A lot of factors have given Dulquer that vital second jab at stardom in Mumbai
- Published 21.09.19, 9:08 PM
- Updated 21.09.19, 9:08 PM
- 3 mins read
Guess who’s going to be the next big thing in Hindi cinema? Strangely, he’s from Kerala. How quickly scenes shift. A fortnight ago, one lamented the collapse of yet another south Indian star’s dream of making it big in Hindi cinema. After Saaho fell, and took its muscular hero Prabhas down with it, one had commented here that no actor from any of the southern states could replicate regional stardom on an all-India platform.
This Friday, The Zoya Factor (TZF) has broken that jinx. The new craze in town is its hero, Dulquer Salmaan from Kerala. Son of Malayalam cinema superstar Mammootty (full name: Muhammad Kutty Paniparambil Ismail), Dulquer made a foray into Hindi films last year with Karwaan, one of those breezy road films that made zero impact. But it’s second time lucky for him. TZF (co-starring Sonam Kapoor) is not only a delightful film, it is also a great take-off pad for the craze from Kerala.
His father, Mammootty, who has been a legend for over four decades in his state and has acted in over 400 films, couldn’t make an impact in Hindi films though he was signed up for a few that either remained unreleased or were duds at the box office.
It was the same right from the days of MGR, Sivaji Ganesan and Gemini Ganesan who were all superstars in Tamil Nadu but couldn’t boast of all-India charisma. The generations that followed like Rajinikanth and Kamal Haasan from Tamil cinema, Anant Nag from Kannada and Chiranjeevi from Telugu made very concerted efforts to break into the national scene but not one could bag that kind of stardom in Hindi cinema. It was ditto with Nagarjuna, Rana Daggubatti and Dhanush. All of them tried in the Hindi film industry but none of them succeeded in becoming a huge star even if some of their movies did well.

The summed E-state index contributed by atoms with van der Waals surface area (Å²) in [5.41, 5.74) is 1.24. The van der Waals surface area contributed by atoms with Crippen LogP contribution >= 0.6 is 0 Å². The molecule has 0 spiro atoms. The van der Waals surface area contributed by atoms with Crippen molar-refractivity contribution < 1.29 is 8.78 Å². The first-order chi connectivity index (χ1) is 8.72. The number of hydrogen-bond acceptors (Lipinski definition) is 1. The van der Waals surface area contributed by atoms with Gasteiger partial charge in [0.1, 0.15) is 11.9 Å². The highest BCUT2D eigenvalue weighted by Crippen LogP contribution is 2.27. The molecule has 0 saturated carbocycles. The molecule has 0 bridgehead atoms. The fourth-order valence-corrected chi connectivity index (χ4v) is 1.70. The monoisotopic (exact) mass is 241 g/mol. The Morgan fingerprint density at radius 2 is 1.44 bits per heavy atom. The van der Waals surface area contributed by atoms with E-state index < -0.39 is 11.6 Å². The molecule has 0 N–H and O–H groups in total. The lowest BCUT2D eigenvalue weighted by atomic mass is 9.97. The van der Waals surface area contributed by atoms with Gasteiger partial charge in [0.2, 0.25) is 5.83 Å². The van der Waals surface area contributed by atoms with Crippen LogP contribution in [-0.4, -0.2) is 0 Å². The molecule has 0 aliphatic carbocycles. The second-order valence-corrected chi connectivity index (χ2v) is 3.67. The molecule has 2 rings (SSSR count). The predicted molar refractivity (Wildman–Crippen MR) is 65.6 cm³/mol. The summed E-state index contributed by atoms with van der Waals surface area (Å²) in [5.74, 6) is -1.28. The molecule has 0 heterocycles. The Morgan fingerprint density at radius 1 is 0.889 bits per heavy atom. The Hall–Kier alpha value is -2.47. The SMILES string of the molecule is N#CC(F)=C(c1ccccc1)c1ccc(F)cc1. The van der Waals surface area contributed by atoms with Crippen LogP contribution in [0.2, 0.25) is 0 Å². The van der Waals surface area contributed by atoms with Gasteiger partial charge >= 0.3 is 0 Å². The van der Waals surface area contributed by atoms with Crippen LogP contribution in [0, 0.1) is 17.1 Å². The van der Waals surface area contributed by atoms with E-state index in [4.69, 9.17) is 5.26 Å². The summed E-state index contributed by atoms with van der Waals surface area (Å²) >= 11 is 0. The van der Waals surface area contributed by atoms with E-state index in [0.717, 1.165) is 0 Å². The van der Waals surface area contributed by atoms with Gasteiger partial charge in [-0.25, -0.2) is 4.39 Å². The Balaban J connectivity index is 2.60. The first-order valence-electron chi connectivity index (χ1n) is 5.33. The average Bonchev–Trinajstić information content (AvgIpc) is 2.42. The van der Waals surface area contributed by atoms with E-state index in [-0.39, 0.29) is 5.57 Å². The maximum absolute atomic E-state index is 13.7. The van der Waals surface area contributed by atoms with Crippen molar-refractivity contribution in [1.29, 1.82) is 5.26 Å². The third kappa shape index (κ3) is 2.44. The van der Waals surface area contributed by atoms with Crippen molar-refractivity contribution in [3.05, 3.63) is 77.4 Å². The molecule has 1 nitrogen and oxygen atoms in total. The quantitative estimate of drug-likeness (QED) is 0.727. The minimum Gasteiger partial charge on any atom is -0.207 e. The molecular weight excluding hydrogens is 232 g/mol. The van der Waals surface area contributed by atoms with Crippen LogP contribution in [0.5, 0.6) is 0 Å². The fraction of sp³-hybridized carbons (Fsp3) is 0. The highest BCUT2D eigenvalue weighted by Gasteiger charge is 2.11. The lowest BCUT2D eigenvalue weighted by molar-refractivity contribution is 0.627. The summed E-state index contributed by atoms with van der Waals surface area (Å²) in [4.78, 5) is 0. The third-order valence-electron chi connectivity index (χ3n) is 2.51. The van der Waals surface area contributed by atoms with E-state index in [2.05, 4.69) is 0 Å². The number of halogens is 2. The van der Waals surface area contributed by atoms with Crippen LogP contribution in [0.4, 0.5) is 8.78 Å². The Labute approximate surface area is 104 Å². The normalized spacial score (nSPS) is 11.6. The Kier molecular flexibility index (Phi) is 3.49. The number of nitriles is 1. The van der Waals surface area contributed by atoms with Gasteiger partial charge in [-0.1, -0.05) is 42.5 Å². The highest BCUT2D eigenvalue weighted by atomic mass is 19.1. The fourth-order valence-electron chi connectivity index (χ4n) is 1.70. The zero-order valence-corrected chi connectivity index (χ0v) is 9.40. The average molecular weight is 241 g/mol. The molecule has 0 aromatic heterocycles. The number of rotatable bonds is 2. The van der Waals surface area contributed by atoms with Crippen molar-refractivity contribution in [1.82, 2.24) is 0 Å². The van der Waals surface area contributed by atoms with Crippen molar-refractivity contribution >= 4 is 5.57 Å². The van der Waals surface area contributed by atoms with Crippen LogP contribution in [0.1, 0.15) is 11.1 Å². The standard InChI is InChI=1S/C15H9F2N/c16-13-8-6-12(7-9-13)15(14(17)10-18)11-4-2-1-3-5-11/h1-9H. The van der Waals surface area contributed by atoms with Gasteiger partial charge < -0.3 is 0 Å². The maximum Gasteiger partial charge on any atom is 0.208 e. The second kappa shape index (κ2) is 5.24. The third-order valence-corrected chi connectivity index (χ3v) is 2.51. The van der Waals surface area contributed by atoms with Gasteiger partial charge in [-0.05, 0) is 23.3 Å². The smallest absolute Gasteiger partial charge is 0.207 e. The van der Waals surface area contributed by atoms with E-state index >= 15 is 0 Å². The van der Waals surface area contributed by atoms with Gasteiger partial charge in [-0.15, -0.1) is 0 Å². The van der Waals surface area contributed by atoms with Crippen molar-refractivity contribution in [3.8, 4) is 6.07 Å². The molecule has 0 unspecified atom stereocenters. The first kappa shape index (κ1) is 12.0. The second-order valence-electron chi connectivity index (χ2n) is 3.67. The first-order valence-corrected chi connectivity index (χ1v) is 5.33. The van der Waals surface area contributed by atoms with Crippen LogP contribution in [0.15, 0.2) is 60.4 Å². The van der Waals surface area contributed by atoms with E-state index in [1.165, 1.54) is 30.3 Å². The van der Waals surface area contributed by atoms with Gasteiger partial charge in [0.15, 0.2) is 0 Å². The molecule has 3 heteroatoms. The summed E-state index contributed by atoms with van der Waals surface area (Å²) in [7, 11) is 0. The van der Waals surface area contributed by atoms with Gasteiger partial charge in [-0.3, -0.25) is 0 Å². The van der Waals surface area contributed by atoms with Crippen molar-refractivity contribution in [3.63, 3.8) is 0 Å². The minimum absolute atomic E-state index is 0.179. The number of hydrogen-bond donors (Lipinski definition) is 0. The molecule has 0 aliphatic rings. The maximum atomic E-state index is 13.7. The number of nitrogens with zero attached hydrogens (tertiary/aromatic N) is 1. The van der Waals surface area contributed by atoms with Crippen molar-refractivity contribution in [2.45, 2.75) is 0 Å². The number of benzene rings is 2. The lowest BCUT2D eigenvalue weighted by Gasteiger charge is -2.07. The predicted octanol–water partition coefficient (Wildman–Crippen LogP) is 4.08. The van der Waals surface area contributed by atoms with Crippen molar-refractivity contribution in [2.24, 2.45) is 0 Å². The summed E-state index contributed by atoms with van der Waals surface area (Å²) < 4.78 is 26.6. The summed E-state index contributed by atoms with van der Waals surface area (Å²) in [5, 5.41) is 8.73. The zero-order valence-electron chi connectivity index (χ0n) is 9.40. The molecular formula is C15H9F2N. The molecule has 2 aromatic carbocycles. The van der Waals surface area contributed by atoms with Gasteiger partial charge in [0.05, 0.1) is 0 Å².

Veterans from Kerala like Mohanlal and Nasser were accepted in a bunch of cameo or character roles but never as a hero. And they could never be accepted the way they were in their respective states.
Even young and much gym-toned Prithviraj, a huge draw in Kerala, made a forgettable debut as Rani Mukerji’s hero in Aiyyaa and was soon dropped from Farah Khan’s Happy New Year.
But Dulquer Salmaan is going to rewrite the box office story of south Indian actors in Hindi cinema. The 33-year-old sports a six-pack, he has the charm and charisma that has pan-India appeal, and he can act. Most of all, he speaks Hindi without a trace of a Malayali accent. Surprisingly, that’s because he spent years in the US where his father wanted him to study business management (he did at Purdue University) and that’s when he began to speak fluently in Hindi — with his circle of Indian friends, learning choice abuses too along the way.
Dulquer also learnt acting at Barry John’s in Mumbai, and stayed in the city for quite a while. He lived in a house that belonged to Manmohan Shetty, a big name in the Hindi film trade. Coincidentally, TZF has been produced by Shetty’s daughters, Pooja and Aarti. Pooja, by the way, is married to politician Milind Deora.
So a lot of factors have come together to give Dulquer that vital second jab at stardom in Mumbai. One of these is lucky charm Sonam Kapoor (who goes by the name Sonam K. Ahuja now). Somehow, she’s the one who gets to work with hunks who ooze charisma.
Five years ago, a Lahore-born singer-actor called Fawad Khan got a break in Hindi films with Sonam’s home production, Khubsoorat. That was lucky for him as he charmed his way into India with other films like Kapoor & Sons.
Most of us know how Fawad’s love story with this country ended — with him refusing to condemn terror in India while he merrily tweeted against attacks elsewhere in the world. Well, who needs Fawad when pucca Indian Dulquer (who too is a singer-actor) is available and willing?
Bharathi S. Pradhan is a senior journalist and author